This is my friend Steve reading at Magers & Quinn last week. His reading was the last stop on my whirlwind September literary tour. Of course, three readings in ten days might not seem like a lot to you, but I’m an angry hermit, remember?
I was a little stunned to walk into Magers & Quinn on Thursday night to see them setting up the chairs in the middle of the store. I walked up to Steve and raised my eyebrows in question.
“Look,” he said. “They’re giving me the middle.”
“Wow,” I said. “I thought you’d be back in poetry.”
“So did I,” he said. “But apparently there’s been some buzz.”
“You have buzz?” I asked.
So yeah, I got to see the much buzzed about reading of Steve Brezenoff. Try to contain your jealousy. The reading was kind of fabulous and I sat through the whole thing beaming like I had anything to do with anything at all. I was just so proud and happy for him, I had to resist the urge to turn to the person sitting next to me and say, “that’s my friend up there.” I resisted only because Jem, a fellow Inglorious Bastard, was sitting next to me and he was fully aware that I knew Steve. I also had to resist the urge to ask a question that would turn me into that jackass at readings who always asks the obscure question in an attempt to prove that they know more about the writer than anyone else.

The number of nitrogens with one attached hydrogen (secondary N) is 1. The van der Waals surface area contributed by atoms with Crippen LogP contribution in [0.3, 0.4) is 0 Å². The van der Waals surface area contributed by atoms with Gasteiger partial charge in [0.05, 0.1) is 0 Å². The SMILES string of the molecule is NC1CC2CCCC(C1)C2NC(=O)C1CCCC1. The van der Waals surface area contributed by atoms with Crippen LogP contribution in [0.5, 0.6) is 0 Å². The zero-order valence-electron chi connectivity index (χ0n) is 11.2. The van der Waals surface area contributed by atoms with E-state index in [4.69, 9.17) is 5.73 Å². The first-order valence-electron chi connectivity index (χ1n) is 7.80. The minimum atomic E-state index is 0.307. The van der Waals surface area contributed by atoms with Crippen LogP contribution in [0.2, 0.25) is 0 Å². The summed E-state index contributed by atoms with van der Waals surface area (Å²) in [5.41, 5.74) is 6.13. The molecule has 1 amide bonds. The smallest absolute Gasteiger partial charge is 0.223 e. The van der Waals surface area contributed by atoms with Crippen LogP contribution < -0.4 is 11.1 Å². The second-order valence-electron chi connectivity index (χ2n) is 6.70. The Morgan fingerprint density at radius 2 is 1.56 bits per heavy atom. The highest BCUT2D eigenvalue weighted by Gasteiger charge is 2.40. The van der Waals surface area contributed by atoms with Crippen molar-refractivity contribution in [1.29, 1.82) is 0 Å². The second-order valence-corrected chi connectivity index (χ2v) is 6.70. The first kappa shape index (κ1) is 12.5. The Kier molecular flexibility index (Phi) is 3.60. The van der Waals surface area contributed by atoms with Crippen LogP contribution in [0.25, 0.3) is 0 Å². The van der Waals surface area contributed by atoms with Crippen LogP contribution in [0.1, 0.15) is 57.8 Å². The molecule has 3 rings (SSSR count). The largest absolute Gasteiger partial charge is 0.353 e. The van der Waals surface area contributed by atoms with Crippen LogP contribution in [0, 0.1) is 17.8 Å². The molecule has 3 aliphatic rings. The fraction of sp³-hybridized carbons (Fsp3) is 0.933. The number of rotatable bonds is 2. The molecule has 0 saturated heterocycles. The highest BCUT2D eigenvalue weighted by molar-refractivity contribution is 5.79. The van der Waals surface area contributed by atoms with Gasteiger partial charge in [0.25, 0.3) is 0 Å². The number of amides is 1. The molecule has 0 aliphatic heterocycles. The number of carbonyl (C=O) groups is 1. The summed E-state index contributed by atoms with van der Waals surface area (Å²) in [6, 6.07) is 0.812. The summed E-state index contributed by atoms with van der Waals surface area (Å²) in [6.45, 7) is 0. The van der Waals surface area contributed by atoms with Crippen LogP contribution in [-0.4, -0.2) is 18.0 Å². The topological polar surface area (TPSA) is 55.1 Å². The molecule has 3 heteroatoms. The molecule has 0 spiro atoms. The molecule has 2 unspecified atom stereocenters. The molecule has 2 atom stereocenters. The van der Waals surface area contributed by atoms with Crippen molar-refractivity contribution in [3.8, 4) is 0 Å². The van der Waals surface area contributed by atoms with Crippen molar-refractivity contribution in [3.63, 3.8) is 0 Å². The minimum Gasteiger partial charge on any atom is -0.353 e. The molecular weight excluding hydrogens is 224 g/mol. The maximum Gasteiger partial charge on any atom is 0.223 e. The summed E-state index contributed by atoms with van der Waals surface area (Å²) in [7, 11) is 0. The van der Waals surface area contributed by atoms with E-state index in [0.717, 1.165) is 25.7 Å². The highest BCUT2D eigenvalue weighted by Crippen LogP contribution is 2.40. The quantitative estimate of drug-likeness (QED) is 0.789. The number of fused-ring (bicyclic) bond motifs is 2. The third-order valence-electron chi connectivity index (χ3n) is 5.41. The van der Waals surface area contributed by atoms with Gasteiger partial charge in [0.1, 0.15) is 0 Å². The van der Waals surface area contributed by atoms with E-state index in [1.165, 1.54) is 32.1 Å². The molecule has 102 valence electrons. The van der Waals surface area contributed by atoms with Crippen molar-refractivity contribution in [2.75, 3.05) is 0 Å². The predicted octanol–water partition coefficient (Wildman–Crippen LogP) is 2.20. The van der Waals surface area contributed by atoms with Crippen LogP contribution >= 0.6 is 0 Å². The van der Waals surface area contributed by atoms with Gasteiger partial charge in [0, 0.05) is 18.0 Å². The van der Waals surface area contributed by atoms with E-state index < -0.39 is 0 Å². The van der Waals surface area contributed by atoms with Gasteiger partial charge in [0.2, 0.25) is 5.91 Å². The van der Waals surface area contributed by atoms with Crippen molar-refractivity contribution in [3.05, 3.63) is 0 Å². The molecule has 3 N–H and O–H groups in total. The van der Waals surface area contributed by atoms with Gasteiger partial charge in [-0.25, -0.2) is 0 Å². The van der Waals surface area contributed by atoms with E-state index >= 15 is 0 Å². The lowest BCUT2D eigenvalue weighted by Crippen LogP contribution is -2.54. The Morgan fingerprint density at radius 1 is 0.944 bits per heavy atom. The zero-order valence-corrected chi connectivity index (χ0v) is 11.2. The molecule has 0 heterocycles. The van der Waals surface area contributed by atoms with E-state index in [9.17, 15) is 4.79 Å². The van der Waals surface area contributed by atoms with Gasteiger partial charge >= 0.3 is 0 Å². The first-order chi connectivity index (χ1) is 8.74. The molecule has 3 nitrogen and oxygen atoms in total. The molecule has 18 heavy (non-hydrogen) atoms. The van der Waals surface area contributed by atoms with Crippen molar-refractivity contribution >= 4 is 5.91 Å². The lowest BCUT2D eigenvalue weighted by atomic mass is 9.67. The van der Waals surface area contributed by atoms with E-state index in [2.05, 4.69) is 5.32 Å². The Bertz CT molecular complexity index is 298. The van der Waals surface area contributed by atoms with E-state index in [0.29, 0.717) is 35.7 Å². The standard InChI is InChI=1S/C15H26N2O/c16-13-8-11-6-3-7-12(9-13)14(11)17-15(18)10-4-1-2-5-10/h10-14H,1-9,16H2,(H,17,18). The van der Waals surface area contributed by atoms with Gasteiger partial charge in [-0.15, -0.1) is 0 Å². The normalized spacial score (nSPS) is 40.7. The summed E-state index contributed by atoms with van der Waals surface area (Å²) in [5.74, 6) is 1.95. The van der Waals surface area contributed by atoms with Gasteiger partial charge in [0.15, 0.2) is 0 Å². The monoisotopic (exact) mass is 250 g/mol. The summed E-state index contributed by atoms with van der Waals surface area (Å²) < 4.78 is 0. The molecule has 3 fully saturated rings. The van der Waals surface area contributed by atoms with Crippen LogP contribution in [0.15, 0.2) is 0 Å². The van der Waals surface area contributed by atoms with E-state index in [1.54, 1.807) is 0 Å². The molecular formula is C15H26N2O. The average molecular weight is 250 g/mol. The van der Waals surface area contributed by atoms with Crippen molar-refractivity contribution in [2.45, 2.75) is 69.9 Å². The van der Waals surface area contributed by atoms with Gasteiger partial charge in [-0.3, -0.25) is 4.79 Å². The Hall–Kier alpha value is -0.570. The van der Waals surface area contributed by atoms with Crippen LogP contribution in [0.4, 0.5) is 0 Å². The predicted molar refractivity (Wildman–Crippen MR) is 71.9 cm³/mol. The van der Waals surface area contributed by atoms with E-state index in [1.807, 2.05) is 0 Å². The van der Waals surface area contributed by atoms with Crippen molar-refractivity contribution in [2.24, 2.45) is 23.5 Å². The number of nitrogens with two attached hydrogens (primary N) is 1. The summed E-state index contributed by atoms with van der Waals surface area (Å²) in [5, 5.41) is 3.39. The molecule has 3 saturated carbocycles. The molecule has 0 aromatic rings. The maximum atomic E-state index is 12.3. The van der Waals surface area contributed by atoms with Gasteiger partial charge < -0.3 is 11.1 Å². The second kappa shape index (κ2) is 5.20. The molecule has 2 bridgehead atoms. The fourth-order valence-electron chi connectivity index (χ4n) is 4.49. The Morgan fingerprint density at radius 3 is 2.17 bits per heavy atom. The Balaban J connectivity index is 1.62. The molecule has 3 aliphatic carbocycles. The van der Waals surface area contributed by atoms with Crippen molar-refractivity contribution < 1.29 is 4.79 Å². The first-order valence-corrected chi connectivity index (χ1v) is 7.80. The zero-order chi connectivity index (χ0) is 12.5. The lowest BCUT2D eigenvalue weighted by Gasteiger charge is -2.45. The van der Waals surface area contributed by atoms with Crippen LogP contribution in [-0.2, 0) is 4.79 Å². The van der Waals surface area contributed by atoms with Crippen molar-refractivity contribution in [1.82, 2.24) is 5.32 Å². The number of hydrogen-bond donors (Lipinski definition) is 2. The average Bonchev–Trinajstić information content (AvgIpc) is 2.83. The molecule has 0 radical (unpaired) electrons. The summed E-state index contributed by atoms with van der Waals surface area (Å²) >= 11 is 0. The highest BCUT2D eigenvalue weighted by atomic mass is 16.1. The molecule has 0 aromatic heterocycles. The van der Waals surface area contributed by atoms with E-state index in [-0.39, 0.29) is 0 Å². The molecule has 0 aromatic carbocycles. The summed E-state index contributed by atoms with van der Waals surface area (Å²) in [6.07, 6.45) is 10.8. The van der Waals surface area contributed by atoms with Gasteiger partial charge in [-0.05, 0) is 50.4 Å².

I resisted, but it was tough because the week before at the Colson Whitehead reading some crazy lady asked Colson, and I quote: “You’re here to be all funny and fluffy, but what is your message to the world?” And after that reading I vowed many times over that I was going to ask Steve that question at his reading. But when the time came, I just couldn’t be that jackass. Damn. Opportunity missed.
After the reading while Steve hobnobbed with his public and signed books, I bragged to the Inglorious Bastards and our former writing teacher Dale about how once I got Steve to sign my copy of The Absolute Value of -1, I’d have successfully added four signed books to my collection. Nobody was that impressed (though I still am, come on Gary Shteyngart, Colson Whitehead, Jonathan Franzen, and Steve all in a weekish time span, that’s impressive), so instead we listened as Dale tried to sell us on that biography of Raymond Carver none of us were interested in.